Fetiform teratoma (homunculus) is a term that has been given to a rare form of teratoma which resembles fetus . There are very few cases that reported in this entity. Because of its risk of malignancy; fetiform teratoma should be distinguished from fetus in fetu and ectopic pregnancy . Fetus in fetu is in fact a rare case of intra-abdominal mass; usually seen in infants . It is a congenital anomaly secondary to abnormal embryogenesis in a diamniotic monochorionic pregnancy . Teratoma is the presence of variety of tissues in an abnormal location of the body . Even the presence of high differentiated tissue does not exclude the diagnosis of teratoma as it happens in the case of homunculus. Teratoma, unlike fetus in fetu- does not show vertebral axis or regional distribution of the organs. In some cases of homunculus cephalic region is more developed; in others lower extremies and caudal region are more developed. The case with more developed cephalic region is more common.
We report a case of mature cystic teratoma containing a fetiform teratoma (homunculus) and to date there are only less than 20 cases to be reported.
Thirty three-years-old patient presented with abdominal distention and intermittent abdominal pain. She gave vaginal birth 2 times; last one three years ago. She didn’t have history of any abdominal operation, family history, or comorbidities. Her menstrual periods were regular. Review of the systems were unremarkable.
In the pelvic examination, a 10 cm abdominal mass palpated which deviated to the left side. The pelvic mass had a soft consistency and free mobility. In the ultrasonography, 80*80*70 mm measured complex lesion that resembles dermoid cyst was visualised at the right ovary. The routine laboratory that as at the admission were at normal ranges. Tumor markers were negative.
Laparoscopic surgical excision was done. At the exploration; the left tuba, the left ovary and uterus were visualised normal. Right ovarian cystectomy was performed without any spillage into the abdomen. The excised material was a complete homonculus which resembles the lower half of a miniature human body with buttocks, a pair of legs with recognizable feet; and an umbilical cord at the umbilicus area as seen in the Figure 1a, Figure 1b and Figure 2. There was rudimenter upper extremities not equal in size. Terminal digits were not present. The skin was covered by lanugo hair. The final pathological result was 100 * 80 * 30 mm measured adnexial mass containing hair, dermal tissue, sebaceous tissue. It was also containing bone, cartilage, blood tissues and mucosa; the tissues derived from the three germlayers. It was a benign cysticteratoma lined by normal skin. A relatively well developed osteo cartillage skeleton was identified in the pathological evaluation. There wasn’t any problem at postop follow-up. The patient was discharged on the second post-operative day.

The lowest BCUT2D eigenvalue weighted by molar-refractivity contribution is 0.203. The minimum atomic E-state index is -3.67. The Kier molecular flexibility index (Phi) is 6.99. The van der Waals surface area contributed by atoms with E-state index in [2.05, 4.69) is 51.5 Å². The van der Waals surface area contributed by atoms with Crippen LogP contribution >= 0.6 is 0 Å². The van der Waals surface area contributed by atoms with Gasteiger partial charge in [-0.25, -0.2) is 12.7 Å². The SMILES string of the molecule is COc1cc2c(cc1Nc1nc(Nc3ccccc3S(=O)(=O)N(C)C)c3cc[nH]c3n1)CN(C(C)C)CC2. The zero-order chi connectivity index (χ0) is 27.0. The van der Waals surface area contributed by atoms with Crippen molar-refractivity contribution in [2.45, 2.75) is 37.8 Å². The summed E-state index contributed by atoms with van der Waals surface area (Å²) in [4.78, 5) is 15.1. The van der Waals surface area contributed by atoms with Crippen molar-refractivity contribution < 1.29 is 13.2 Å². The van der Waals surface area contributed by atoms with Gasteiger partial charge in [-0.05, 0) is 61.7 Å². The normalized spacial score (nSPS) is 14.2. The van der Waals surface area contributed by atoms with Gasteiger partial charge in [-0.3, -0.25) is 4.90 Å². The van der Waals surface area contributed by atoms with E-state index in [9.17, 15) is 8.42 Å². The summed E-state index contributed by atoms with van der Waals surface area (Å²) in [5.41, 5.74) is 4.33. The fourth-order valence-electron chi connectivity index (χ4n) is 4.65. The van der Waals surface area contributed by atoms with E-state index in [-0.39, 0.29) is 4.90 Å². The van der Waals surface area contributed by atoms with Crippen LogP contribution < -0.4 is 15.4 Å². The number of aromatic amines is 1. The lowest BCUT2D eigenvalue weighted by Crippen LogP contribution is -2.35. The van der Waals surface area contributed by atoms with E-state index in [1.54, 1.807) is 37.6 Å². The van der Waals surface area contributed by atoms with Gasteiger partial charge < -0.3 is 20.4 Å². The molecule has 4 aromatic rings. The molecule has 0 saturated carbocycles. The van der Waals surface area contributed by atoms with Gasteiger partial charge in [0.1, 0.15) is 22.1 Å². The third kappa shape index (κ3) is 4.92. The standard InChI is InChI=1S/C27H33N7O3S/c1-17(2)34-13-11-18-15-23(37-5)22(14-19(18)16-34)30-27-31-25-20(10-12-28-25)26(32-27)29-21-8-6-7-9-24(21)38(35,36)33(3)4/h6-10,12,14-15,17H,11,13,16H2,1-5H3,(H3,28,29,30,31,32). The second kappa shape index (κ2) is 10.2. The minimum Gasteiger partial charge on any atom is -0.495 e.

Figure 1: a) Caudal dominant fetiform structure covered with lanugo hair; b) Lower extremities, genital organ and umbilical cord are seen. View Figure 1
Figure 2: Cranial part and organ resembling structures of homunculus. View Figure 2
Mature cysticteratomas are common benign ovarian tumors especially seen in reproductive age. The majority of them composed disorganised embryonic germlayers: Ectoderm, mesoderm and endoderm. Rarely these tumors had a high degree of differentiation to a fetiform tissues: Homunculus. Although this adnexial masses are benign in nature; the totipotency of these tumors take great interest of the researchers. For differentiating homunculus from fetus in fetu; zygosity can be used. Homunculus as well as most ovarian teratomas are homozygos at loci. Fetus in fetu is just identical to the host him/herself and show heterozygocity. Further more homonculus can be differentiated from the ectopic pregnancy by blood beta hcg levels. As it is seen in our case, in the case of homonculus beta hcg is negative. Also in ectopic pregnancy presence of chorionic villusis documented at pathology report; where as in homonculus cases there is not any presence of chorionic villus.
The conflict about the histogenesis of the teratomas still continues. The most accepted theory is misplaced blastomere and the development of the germ cell. There is infact an abnormal development of the tissue; which sometimes resembles a fetiform tissues.
In this case the developmental pattern of lower part of the human body is shown rather than the cranial part. Its hows two lower extremites, two less developed upper extremities, a umbilical cord, and genital structures. The mass itself actually resembles an acranial fetus like structure. There was no internal organs but the blood vessels and complete nature of the bony tissues were present at the histopathological evulation of the mass.
In summary, within this case we report a rare case of homunculus in mature cysticteratoma.